July 06, 2010

July 6, 1938

It is exactly 72 years ago today that one of the greatest stars of African music was born in Sona-Bata, Congo: François Luambo, who within 16 years became a phenomenon in Congolese music and whose 'stagename' Franco even today, nearly 21 years after his death, is inextricably linked to modern Congolese music and African music in general.

As an ode to this grand master I would like to share with you this rare album, released in Côte D'Ivoire on the Disco Stock label.
I can assure you it is pure coincidence (ahum) that the album has an orange sleeve.....

The lp contains twelve tracks from the 1950s. Although the title of the lp is "Le bon vieux temps de l'O.K. Jazz" ("the good old days of the O.K. Jazz"), there is in fact one track which was recorded in the time before the foundation of the O.K. Jazz. "Elo Mama" (titled "Mama Elo" on this lp) was released in March 1956, i.e. three months before the birth of O.K. Jazz. Just nine months later the O.K. Jazz produced such miraculously brilliant tracks as "Venga De Priza" (called "Del Prison" on this lp). And again nine months later they gave birth to "Linga Ngai Tolinga Ye" (erroneously titled "Linga Ye To Oling Ngai" on this lp), a bolero which has occupied a steady position in the top of my favourite songs for nearly twenty years now, followed two months later by "Zonga Vonvon Melancolie" (mauled into "Mboka Yo Okeyi Mosika" here). Both tracks contributed to Franco's status as the real and undisputed sorcerer of the guitar, who was capable of touching emotional strings others had even never heard of.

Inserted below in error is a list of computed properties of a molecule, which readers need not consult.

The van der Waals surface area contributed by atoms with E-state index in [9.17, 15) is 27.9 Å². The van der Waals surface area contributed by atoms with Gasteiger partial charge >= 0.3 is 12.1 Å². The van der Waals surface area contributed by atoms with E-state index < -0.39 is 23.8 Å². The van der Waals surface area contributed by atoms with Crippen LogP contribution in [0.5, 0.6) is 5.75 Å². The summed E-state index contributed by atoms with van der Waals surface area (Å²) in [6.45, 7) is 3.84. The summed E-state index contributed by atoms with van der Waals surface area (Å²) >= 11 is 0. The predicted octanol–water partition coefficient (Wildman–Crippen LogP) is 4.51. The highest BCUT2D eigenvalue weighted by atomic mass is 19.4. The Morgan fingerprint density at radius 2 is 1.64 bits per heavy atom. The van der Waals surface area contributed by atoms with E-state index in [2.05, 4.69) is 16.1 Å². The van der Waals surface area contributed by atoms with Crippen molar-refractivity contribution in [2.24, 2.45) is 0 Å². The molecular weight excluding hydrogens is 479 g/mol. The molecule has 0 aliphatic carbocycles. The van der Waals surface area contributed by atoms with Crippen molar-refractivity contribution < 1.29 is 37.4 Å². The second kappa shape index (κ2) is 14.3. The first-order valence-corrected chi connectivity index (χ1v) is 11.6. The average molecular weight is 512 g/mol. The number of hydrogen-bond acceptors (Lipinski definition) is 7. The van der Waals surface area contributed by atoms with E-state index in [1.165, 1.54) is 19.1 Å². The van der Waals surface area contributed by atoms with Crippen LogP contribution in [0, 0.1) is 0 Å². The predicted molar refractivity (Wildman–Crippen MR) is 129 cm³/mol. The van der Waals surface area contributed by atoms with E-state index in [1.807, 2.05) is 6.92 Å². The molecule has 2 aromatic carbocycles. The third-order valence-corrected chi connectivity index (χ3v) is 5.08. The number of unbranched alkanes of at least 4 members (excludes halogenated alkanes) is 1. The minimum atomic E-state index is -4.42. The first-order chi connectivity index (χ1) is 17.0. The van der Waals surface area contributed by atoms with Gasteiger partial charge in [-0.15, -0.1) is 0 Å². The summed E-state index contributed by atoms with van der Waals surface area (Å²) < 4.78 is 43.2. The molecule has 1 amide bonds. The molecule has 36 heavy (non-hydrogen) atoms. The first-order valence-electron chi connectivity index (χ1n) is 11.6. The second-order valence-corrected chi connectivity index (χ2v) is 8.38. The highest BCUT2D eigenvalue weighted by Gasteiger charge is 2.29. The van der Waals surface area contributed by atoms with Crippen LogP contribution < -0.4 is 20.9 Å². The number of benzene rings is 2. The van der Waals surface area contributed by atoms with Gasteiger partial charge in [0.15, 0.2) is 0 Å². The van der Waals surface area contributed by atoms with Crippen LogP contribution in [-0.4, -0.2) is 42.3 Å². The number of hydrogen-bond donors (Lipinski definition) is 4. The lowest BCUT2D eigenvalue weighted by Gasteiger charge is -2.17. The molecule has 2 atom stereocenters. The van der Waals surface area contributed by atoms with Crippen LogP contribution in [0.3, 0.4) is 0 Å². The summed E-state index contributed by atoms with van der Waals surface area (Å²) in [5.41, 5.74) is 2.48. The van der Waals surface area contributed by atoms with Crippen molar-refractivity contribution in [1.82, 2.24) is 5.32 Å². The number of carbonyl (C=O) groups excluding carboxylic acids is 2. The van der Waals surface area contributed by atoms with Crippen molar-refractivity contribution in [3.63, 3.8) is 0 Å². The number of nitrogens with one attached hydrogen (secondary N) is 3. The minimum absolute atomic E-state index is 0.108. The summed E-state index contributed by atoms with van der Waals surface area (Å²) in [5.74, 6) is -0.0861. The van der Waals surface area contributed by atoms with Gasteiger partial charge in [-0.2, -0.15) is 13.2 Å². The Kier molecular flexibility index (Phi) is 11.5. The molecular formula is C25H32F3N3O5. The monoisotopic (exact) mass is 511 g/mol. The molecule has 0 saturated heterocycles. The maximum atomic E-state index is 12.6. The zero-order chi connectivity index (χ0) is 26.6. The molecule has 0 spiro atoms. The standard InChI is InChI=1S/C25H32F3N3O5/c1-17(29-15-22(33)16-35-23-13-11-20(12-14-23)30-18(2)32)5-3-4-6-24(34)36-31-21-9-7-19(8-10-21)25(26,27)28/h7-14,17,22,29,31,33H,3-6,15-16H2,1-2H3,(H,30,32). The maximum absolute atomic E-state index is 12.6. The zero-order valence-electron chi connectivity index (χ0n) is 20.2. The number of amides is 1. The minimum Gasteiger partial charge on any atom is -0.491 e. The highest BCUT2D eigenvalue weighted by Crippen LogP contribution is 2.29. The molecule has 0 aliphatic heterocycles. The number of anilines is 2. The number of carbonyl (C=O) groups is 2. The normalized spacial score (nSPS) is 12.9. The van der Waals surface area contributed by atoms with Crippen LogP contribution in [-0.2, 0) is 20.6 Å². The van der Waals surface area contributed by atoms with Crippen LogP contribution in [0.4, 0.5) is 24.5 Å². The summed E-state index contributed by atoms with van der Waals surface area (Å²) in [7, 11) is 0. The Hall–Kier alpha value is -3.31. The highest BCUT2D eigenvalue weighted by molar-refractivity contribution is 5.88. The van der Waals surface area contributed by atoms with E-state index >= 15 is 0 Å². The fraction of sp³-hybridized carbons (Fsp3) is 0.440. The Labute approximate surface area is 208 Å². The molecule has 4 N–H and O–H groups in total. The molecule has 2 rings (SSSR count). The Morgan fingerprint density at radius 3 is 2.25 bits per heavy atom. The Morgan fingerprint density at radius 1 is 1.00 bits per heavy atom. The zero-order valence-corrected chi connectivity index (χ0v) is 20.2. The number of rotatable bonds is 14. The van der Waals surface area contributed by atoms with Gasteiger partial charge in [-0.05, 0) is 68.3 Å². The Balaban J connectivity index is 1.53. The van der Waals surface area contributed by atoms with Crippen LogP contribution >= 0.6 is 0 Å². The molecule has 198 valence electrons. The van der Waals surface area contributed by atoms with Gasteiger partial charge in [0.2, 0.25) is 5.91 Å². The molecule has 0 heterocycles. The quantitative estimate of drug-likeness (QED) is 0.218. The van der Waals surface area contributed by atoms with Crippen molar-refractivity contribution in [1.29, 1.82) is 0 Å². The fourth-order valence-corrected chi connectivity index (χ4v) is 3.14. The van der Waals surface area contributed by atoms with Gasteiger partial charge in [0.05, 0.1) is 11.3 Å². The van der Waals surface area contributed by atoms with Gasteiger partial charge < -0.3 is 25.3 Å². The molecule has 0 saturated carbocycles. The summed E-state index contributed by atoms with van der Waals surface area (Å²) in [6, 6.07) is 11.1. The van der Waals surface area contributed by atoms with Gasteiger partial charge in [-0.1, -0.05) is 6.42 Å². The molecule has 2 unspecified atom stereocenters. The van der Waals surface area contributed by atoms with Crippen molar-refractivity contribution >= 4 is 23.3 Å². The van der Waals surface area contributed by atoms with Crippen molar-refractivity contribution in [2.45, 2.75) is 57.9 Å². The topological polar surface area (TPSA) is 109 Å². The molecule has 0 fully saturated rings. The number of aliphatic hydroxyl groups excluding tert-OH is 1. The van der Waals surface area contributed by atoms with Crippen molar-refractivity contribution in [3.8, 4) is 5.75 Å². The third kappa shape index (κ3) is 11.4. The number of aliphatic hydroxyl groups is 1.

The 'most recent' of these compositions, all by Franco himself by the way, is from January 1959, and is proof of the subtle maturation of Franco's guitar playing. "Mbongo Na Ngai Judas" ("Judas" has disappeared in the title on the lp), no doubt about the silverlings which Judas received for betraying Jesus, is actually the A-side of another out-of-this-world composition by Franco: "Ndokoyo" ("this sorcerer").

Some of these tracks were released (and generally in a better quality) on various lp's on the African label, but songs like the ones I mentioned more than amply make up for the redundancy of those.

DS 7950 or DS 7950

PS: I have added a list of the correct titles.


jan duinkerken said...

Thank you very very much for the last two posts!
Today's record companies always keep the most beautiful music hidden. It's often the same songs you can hear on reissues.

Timothy said...

Hats off to the Grand Maître! Thanks for posting these wonderful tracks.

symbolkid said...

thank you! these early records of Grand Maître are full of beauty and freshness. love them.

Anonymous said...

great posts - the last two are true classics!

wuod k

joji said...

Just to say : thank you. Shukrani tu!